Is the Bond Market Signaling a Recession?
Our View (the Short Story)
Although the yield curve is near zero and could invert, we are not concerned about a recession in the near term. Even if the yield curve inverted, history shows that a recession usually does not occur for 6-24 months. We continue to have a positive view of the stock market.
What's the Issue?
In recent weeks, the media has been buzzing with stories about the "flattening" of the yield curve. Why? Because an inverted yield curve historically has led to recessions, and recessions generally lead to major declines in the stock market.
What is an Inverted Yield Curve?
Yield curves are visual representations of interest rates at various points in time. Ordinarily, long-term interest rates exceed short-term rates. This is because lenders and bond investors typically demand a higher interest rate to tie up their money for a long period of time due to the uncertainty of future economic conditions, including inflation. When the yield curve inverts, short-term rates exceed long-term rates. In these rare cases, it is usually caused by the Federal Reserve pushing short-term interest rates higher to combat inflation or slow down an overheating economy.
Why is an Inverted Yield Curve Feared as a Recession Indicator?
A recent study by the San Francisco Federal Reserve Bank demonstrated that an inversion of the yield curve -- in their study the 1-year Treasury yield exceeding the 10-year Treasury yield -- signaled all nine recessions since 1955, with only one false signal. When short-term rates exceed long-term rates, banks profit much less from making loans, thus reducing loan activity and effectively placing a brake on economic growth.
Since recessions often lead to large declines in the stock market, investors are currently very concerned about the possibility of an inverted yield curve.
Yes, we are concerned about the yield curve closing in on zero and then inverting, but it is just one of many economic indicators we watch to determine a vulnerable economic environment. It's important to note that when the yield curve inverts, a recession usually doesn't occur for 6-24 months.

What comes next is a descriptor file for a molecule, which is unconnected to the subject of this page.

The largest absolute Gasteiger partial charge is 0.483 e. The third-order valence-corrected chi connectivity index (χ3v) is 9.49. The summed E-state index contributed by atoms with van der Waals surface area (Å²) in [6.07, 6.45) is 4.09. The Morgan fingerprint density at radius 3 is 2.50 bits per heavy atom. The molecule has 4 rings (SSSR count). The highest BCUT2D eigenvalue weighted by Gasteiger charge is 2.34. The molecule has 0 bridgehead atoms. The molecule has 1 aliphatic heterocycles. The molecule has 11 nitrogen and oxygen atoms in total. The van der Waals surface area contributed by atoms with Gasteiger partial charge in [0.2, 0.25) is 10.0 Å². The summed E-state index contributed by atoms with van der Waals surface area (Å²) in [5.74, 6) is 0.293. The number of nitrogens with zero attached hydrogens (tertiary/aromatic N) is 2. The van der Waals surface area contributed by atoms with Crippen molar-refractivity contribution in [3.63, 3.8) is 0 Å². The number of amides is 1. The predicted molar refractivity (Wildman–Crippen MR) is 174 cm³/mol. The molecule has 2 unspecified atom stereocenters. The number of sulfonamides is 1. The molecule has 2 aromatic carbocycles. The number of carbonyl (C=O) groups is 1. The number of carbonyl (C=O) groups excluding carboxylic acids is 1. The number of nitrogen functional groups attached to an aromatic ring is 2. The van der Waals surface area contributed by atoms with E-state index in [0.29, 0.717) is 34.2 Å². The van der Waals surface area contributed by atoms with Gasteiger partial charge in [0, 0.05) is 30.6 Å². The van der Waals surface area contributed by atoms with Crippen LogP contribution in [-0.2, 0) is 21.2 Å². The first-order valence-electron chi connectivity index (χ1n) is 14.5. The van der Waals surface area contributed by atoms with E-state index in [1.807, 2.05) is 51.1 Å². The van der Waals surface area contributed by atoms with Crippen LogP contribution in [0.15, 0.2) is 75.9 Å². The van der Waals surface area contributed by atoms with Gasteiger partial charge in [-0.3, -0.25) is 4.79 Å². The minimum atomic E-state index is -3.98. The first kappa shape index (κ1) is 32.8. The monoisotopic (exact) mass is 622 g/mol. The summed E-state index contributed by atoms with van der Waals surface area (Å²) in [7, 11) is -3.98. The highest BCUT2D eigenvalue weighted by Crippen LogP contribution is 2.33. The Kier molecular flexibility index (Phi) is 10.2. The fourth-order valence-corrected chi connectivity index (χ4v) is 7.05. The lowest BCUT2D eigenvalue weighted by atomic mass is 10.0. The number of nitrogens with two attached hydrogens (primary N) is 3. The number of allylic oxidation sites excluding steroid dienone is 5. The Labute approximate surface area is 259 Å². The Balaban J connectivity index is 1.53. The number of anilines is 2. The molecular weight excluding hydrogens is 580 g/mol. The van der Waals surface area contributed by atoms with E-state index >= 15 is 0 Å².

Equally important, some of the strongest stock markets in history have occurred during an inverted yield curve. For example, the yield curve inverted in January 2006. The stock market climbed more than 20% after the inversion before it finally topped more than 20 months later in October 2007.
If the Federal Reserve continues with its stated policy of consistent rate increases and inflation remains modest, the yield curve is likely to invert in the year ahead. This will definitely be a concern to us, but given the historic lag time between inverted yield curves and recessions, we may not reduce the risk of our portfolios for some time.
It is also possible that this yield curve inversion could be different. The Federal Reserve is currently raising short-term rates to bring them back to normal levels, not to combat inflation or slow an overheated economy. Moreover, longer-term rates have been pushed down to artificially low levels by the Federal Reserve's quantitative easing policy in which it purchased large amounts of long-term bonds over several years. This impact is now being slowly unwound, which should eventually allow longer-term rates to normalize at higher levels.
For now, we remain positive on the stock market. In fact, we believe investor concerns about the yield curve create a more bullish environment for stocks because it reduces optimism. Market peaks generally occur with exceptionally high levels of optimism -- we're not even close to that right now. Hang in there: the yield curve is not a major concern yet and stock market conditions remain constructive.
Have any questions? Please give me a call at (847) 602-6485. I'm happy to discuss with you.